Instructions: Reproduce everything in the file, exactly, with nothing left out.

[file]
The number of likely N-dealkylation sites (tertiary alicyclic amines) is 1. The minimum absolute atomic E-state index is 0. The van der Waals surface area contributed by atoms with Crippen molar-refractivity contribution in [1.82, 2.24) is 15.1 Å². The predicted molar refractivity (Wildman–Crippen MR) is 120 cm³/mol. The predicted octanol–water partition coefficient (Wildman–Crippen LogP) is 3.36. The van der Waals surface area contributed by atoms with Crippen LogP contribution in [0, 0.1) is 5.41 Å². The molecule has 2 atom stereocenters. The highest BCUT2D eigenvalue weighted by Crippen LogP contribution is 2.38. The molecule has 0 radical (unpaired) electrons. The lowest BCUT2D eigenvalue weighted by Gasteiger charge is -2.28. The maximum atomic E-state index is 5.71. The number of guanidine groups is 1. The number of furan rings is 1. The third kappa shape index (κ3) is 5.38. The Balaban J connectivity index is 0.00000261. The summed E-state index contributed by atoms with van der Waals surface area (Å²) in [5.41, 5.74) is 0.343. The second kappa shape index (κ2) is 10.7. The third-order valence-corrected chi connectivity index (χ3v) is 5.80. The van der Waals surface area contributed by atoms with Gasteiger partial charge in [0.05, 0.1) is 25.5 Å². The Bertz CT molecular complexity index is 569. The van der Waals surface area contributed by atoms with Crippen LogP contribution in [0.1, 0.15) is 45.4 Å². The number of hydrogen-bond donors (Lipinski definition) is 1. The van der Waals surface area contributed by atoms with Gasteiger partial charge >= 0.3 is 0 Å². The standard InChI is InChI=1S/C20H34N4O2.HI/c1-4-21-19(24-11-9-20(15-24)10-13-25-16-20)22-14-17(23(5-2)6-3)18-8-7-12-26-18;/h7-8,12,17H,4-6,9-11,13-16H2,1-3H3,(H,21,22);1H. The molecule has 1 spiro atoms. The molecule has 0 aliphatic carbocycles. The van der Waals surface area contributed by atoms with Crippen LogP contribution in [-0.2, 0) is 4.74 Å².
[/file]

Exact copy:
The number of likely N-dealkylation sites (tertiary alicyclic amines) is 1. The minimum absolute atomic E-state index is 0. The van der Waals surface area contributed by atoms with Crippen molar-refractivity contribution in [1.82, 2.24) is 15.1 Å². The predicted molar refractivity (Wildman–Crippen MR) is 120 cm³/mol. The predicted octanol–water partition coefficient (Wildman–Crippen LogP) is 3.36. The van der Waals surface area contributed by atoms with Crippen LogP contribution in [0, 0.1) is 5.41 Å². The molecule has 2 atom stereocenters. The highest BCUT2D eigenvalue weighted by Crippen LogP contribution is 2.38. The molecule has 0 radical (unpaired) electrons. The lowest BCUT2D eigenvalue weighted by Gasteiger charge is -2.28. The maximum atomic E-state index is 5.71. The number of guanidine groups is 1. The number of furan rings is 1. The third kappa shape index (κ3) is 5.38. The Balaban J connectivity index is 0.00000261. The summed E-state index contributed by atoms with van der Waals surface area (Å²) in [5.41, 5.74) is 0.343. The second kappa shape index (κ2) is 10.7. The third-order valence-corrected chi connectivity index (χ3v) is 5.80. The van der Waals surface area contributed by atoms with Gasteiger partial charge in [0.05, 0.1) is 25.5 Å². The Bertz CT molecular complexity index is 569. The van der Waals surface area contributed by atoms with Crippen LogP contribution in [0.1, 0.15) is 45.4 Å². The number of hydrogen-bond donors (Lipinski definition) is 1. The van der Waals surface area contributed by atoms with Gasteiger partial charge >= 0.3 is 0 Å². The standard InChI is InChI=1S/C20H34N4O2.HI/c1-4-21-19(24-11-9-20(15-24)10-13-25-16-20)22-14-17(23(5-2)6-3)18-8-7-12-26-18;/h7-8,12,17H,4-6,9-11,13-16H2,1-3H3,(H,21,22);1H. The molecule has 1 spiro atoms. The molecule has 0 aliphatic carbocycles. The van der Waals surface area contributed by atoms with Crippen LogP contribution in [-0.2, 0) is 4.74 Å².